Kim Johnson (Cru Team Leader at Northwestern) has some wisdom on sending from elite schools (and I heard similar things from the team at the very liberal University of Wisconsin):

  • You have to get it out of your thinking that “it’s just different here”
  • You can’t go in with the mentality that it won’t work here – you’re lowering your faith – “Oh, my students are different so it just won’t happen here”
  • You have to look at it – “Oh, I have more potential than other campuses because once they buy in, they’re all in”
  • We’re at an advantage at an academic school, because if they really make Jesus Lord of their life they’ve bought all in
  • Getting them on Summer Mission is huge – seeing other campuses – that this is normal

If you you do college ministry at an elite school, you should read the full posts on Northwestern and University of Wisconsin

 

For those of us on state schools that are less academically rigorous, what is the takeaway? For me it’s pretty challenging and inspiring to hear what elite students are “giving up” to go into full time ministry. A few random thoughts:

  • It makes me think we are underperforming in the area of sending. We need to step our game up. We have an incredible stewardship and opportunity that many of our students ARE a blank slate coming into college with no clear career plan. Friends on Cru staff at Harvard tell me how they have students involved who since they were 6 have wanted to go to Harvard and become a doctor. On our campus, most of our students are lucky if they know what they’re going to do this weekend. We can be and should be a pipeline for sending out hundreds of laborers.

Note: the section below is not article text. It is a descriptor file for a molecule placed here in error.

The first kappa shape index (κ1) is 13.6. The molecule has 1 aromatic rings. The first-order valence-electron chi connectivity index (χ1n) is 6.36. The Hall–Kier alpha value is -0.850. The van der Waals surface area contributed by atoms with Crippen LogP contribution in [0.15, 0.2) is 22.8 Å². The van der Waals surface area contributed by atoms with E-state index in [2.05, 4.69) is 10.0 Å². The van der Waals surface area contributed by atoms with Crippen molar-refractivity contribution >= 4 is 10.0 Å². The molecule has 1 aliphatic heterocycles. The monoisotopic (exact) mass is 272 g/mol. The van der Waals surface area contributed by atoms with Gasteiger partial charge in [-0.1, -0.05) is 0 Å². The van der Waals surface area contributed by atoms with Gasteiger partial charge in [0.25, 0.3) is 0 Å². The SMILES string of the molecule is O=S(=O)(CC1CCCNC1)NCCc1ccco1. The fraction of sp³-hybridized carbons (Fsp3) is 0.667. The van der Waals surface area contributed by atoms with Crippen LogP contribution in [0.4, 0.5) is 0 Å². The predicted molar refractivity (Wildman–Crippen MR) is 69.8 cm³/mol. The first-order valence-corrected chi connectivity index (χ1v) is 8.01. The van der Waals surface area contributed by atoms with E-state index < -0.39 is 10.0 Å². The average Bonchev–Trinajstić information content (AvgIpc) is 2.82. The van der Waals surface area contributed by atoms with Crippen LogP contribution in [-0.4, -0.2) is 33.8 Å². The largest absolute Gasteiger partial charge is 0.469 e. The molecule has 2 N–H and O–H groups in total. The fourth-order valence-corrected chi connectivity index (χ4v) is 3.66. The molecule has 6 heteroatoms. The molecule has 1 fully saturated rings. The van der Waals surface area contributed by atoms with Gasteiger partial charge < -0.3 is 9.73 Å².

• I think it’s sometimes the case that some students from easier schools will go into full time ministry because they really don’t many other options. They’re not super ambitious and so they kind of back into full time ministry. Raising support is a great filter because it tests this crowd and their determination and initiative and faith.
  • Our staff need to pursue the “elite” students on our campus. The ones who ARE getting multiple job offers. We want the best and brightest to join us in full time ministry. I think we often gravitate toward “easy targets”. We buy into lies- “Well, she’s got a 6 figure offer from Google. She’s so smart, I’d hate for her to pass up that opportunity.” “He’s got a 4.0, and a free ride in grad school, I don’t want to ask him”. What do we believe about our jobs (full time ministry) when we see it as “less than”? We don’t REALLY believe that we’re offering an incredible opportunity to be a part of fulfilling the Great Commission. We need brilliant leaders to solve the greatest problem in the world – how do we get the good news of Jesus to every corner of the world?

I would love to hear your thoughts in the comments. Whether you serve on an elite campus or the biggest party school in America, I’d love to hear your thoughts and learn from your experience.